Industry Questions New Bill Seeking to Address Tianeptine – Vitamin Retailer Magazine


A new bill introduced by Representative Frank Pallone (D-NJ) and Senator Dick Durbin (D-IL) seeks to amend the Federal Food, Drug and Cosmetic Act. Dubbed, โ€œProhibiting Tianeptine and Other Dangerous Substances Act,โ€ the bill would give the U.S. Food and Drug Administration (FDA) authority to prohibit certain ingredients that โ€œdonโ€™t meet the definitions of dietary supplements.โ€

The bill is designed to halt the sale of tianeptine, also known as gas station heroin, an illegal and potentially deadly opioid-like ingredient. According to Americaโ€™s Poison Control Centers, there were 391 cases of tianeptine poisoning in 2023.

โ€œItโ€™s clear that these harmful tianeptine-containing products pose a serious threat to consumers and are jeopardizing the health of our communities, particularly our kids,โ€ Pallone said. โ€œThese dangerous products do not belong on store shelves, which is why Iโ€™m introducing a bill today to empower FDA to prohibit the marketing of โ€˜gas station heroinโ€™ toprotect consumers.โ€

In March, Durbin sent letters to several trade associations, including the Council for Responsible Nutrition (CRN), the Consumer Healthcare Products Association (CHPA), the American Herbal Products Association (AHPA) and the United Natural Products Alliance (UNPA) asking them to โ€œtake action against the inclusion of dangerous or illegal ingredients in products marketed as dietary supplements in the United States.โ€

โ€œAmericans put their trust and faith in a dietary supplement to improve their health and well-being. But some unscrupulous companies have abused that trust and marketed illegalโ€”and dangerousโ€”ingredients in some of these products, such as tianeptine,โ€ Durbin said. โ€œAs a result, some consumers have been sickened, and even died. Consumers deserve to know that these products are safe. In the face of this mounting public health threat, we must pass legislation to provide FDA with the authorities it needs to rid the market of tianeptine and other dangerous ingredients.โ€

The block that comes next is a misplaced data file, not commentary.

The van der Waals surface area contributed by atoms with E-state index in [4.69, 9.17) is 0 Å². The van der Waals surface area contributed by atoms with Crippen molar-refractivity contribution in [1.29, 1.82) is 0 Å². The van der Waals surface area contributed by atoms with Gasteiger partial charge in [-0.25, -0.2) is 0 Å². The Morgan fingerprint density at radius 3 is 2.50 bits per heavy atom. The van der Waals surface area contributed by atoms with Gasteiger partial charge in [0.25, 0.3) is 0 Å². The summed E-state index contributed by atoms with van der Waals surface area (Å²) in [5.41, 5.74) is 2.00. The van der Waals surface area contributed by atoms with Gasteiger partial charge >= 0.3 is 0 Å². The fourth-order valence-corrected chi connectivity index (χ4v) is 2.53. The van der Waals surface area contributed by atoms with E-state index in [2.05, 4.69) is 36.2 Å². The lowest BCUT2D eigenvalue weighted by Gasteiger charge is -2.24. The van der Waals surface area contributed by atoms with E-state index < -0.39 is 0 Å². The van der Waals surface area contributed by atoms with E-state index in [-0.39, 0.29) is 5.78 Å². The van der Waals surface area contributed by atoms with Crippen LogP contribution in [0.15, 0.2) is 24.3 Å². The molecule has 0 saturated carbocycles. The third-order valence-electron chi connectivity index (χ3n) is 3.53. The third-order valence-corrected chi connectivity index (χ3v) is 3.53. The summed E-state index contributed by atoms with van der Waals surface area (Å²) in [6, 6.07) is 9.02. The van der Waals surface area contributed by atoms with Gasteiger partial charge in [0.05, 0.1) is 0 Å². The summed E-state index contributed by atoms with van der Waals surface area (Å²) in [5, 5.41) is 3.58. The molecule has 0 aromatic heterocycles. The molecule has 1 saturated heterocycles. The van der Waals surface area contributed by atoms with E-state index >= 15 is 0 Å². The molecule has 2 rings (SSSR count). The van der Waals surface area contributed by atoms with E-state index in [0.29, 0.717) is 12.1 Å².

However, trade associations, and natural product industry legal experts find the new bill concerning. The Natural Products Association (NPA) wrote an opposition letter to Pallone and Durbin.

โ€œAs the NPA has stated time and time again, the FDA has the tools necessary to go after illegal products like tianeptine. Proposals like this make one think that the agency is genetically predisposed against basic law enforcement and would much rather spend taxpayer funded time and resources pursuing overreaching authorities that muddy the waters for legitimate dietary ingredients,โ€ said Daniel Fabricant, PhD, president and CEO of NPA. โ€œIf tianeptine is such a priority, why hasnโ€™t Congress asked the DEA to schedule the ingredient like other dangerous products? If enacted, the unintended consequences wouldย  threaten innovation and worse limit access to safe ingredients spanning probiotics, botanicals, amino acids, vitamins and more.โ€

Steve Shapiro, Of Counsel at Rivkin Radler LLP and a contributing writer for VRM Media, said FDA already has the authority to take action against any product including tianeptine, which FDA considers an adulterated ingredient. He questioned why Pallone and Durbin are trying to give FDA more power when its current resources are already adequate.

Shapiro also disagrees with Durbinโ€™s proposal for mandatory product listings (MPLs). He said this could cost several millions of dollars that would be better spent bolstering FDAโ€™s current resources.

โ€œIโ€™m all for aggressive enforcement of the Food and Drug Act, but Iโ€™m concerned as to what the purpose of this bill is and how it would be used,โ€ Shapiro said.

To read the full text of the bill, visit this link.



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